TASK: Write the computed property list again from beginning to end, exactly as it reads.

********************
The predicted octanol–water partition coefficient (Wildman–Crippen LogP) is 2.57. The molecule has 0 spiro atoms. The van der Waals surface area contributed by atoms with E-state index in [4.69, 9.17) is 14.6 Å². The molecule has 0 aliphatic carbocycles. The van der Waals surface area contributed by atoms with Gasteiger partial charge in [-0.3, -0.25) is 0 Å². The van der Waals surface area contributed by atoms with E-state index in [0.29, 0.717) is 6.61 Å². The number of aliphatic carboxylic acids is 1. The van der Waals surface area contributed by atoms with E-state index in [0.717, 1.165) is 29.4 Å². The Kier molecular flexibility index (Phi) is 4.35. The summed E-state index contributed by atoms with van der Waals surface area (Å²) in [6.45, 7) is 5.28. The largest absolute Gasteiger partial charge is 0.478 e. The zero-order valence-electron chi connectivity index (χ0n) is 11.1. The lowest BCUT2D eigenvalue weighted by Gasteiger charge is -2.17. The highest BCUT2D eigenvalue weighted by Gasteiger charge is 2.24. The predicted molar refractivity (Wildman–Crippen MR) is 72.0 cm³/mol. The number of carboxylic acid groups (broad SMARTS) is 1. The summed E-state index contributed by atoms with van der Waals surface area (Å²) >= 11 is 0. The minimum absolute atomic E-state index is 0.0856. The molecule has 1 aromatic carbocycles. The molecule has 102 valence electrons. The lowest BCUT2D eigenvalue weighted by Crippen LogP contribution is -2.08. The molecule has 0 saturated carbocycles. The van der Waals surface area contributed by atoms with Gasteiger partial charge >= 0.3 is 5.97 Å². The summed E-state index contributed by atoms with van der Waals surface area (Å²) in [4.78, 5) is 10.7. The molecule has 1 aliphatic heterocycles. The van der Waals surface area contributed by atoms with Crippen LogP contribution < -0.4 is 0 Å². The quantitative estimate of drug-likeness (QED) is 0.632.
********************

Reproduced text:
The predicted octanol–water partition coefficient (Wildman–Crippen LogP) is 2.57. The molecule has 0 spiro atoms. The van der Waals surface area contributed by atoms with E-state index in [4.69, 9.17) is 14.6 Å². The molecule has 0 aliphatic carbocycles. The van der Waals surface area contributed by atoms with Gasteiger partial charge in [-0.3, -0.25) is 0 Å². The van der Waals surface area contributed by atoms with E-state index in [0.29, 0.717) is 6.61 Å². The number of aliphatic carboxylic acids is 1. The van der Waals surface area contributed by atoms with E-state index in [0.717, 1.165) is 29.4 Å². The Kier molecular flexibility index (Phi) is 4.35. The summed E-state index contributed by atoms with van der Waals surface area (Å²) in [6.45, 7) is 5.28. The largest absolute Gasteiger partial charge is 0.478 e. The zero-order valence-electron chi connectivity index (χ0n) is 11.1. The lowest BCUT2D eigenvalue weighted by Gasteiger charge is -2.17. The highest BCUT2D eigenvalue weighted by Gasteiger charge is 2.24. The predicted molar refractivity (Wildman–Crippen MR) is 72.0 cm³/mol. The number of carboxylic acid groups (broad SMARTS) is 1. The summed E-state index contributed by atoms with van der Waals surface area (Å²) >= 11 is 0. The minimum absolute atomic E-state index is 0.0856. The molecule has 1 aromatic carbocycles. The molecule has 102 valence electrons. The lowest BCUT2D eigenvalue weighted by Crippen LogP contribution is -2.08. The molecule has 0 saturated carbocycles. The van der Waals surface area contributed by atoms with Gasteiger partial charge >= 0.3 is 5.97 Å². The summed E-state index contributed by atoms with van der Waals surface area (Å²) in [4.78, 5) is 10.7. The molecule has 1 aliphatic heterocycles. The van der Waals surface area contributed by atoms with Crippen LogP contribution < -0.4 is 0 Å². The quantitative estimate of drug-likeness (QED) is 0.632.